Abnormalities in the SORL1 gene have been linked to Alzheimer's in what is being billed as a major advance in understanding the origins of the memory-wasting disease. Scientists in the study examined the cases of 6,000 patients and found the genetic mutation appeared to be responsible for a large number of cases of late-onset Alzheimer's, the most common form of the disease. When the SORL1 gene is working properly, it prevents the amyloid precursor protein from becoming toxic. But when the gene is deficient, it allows the amyloid beta peptide to accumulate and foster amyloid plaques linked to Alzheimer's. A mutation of ApoE4 has been linked to about 20 percent of Alzheimer's cases. Researchers said that other genetic variants were also likely to be behind Alzheimer's.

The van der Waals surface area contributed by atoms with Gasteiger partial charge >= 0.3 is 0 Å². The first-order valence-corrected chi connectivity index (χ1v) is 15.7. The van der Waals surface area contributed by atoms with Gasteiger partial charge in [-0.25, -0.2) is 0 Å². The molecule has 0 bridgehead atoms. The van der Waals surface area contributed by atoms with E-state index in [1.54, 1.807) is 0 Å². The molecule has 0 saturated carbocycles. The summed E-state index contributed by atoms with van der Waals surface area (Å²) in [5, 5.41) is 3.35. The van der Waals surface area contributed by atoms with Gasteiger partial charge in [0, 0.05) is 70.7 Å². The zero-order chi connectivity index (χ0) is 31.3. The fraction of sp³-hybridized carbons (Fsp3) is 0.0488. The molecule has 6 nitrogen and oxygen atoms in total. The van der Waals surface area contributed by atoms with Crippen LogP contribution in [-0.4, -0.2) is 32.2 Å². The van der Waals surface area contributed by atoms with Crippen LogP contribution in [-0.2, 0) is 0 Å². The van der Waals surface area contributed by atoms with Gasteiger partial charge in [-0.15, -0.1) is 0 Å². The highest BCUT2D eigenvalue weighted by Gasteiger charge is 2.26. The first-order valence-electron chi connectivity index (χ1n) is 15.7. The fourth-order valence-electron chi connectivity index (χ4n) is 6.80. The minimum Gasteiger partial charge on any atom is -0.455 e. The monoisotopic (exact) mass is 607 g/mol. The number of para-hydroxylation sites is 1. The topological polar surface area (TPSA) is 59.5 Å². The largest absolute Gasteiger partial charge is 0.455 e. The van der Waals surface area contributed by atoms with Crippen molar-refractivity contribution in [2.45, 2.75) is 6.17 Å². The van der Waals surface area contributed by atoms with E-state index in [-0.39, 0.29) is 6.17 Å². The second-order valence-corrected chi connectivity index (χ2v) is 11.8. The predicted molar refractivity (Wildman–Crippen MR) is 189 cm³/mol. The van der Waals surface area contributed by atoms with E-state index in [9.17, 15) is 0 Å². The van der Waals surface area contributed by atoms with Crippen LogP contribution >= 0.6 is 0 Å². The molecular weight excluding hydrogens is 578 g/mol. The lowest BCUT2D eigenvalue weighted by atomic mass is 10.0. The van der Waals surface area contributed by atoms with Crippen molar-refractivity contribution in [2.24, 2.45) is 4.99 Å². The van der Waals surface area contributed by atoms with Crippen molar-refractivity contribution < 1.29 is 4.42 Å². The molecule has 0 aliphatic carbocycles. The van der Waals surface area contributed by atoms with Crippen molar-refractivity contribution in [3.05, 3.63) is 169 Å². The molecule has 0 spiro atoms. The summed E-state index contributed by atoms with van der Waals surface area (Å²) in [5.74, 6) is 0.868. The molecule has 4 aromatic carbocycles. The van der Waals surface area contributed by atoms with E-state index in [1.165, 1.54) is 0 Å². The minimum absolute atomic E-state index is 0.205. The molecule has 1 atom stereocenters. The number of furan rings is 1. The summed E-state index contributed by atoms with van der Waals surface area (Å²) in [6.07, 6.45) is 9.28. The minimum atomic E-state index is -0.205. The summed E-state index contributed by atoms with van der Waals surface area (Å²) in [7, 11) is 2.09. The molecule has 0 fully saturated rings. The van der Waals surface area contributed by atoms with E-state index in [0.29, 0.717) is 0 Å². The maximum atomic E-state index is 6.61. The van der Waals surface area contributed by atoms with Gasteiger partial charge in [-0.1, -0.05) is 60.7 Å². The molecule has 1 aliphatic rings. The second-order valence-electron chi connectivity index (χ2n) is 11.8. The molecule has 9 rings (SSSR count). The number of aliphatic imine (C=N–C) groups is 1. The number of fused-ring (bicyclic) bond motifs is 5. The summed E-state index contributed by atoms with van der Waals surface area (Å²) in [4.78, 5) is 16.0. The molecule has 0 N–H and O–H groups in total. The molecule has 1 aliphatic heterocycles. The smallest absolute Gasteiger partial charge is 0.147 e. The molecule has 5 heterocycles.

- check out the Sydney Morning Herald report on the gene research
Enzyme essential to preventing Alzheimer's. Report
BRNI discovery raises hopes for Alzheimer's test. Report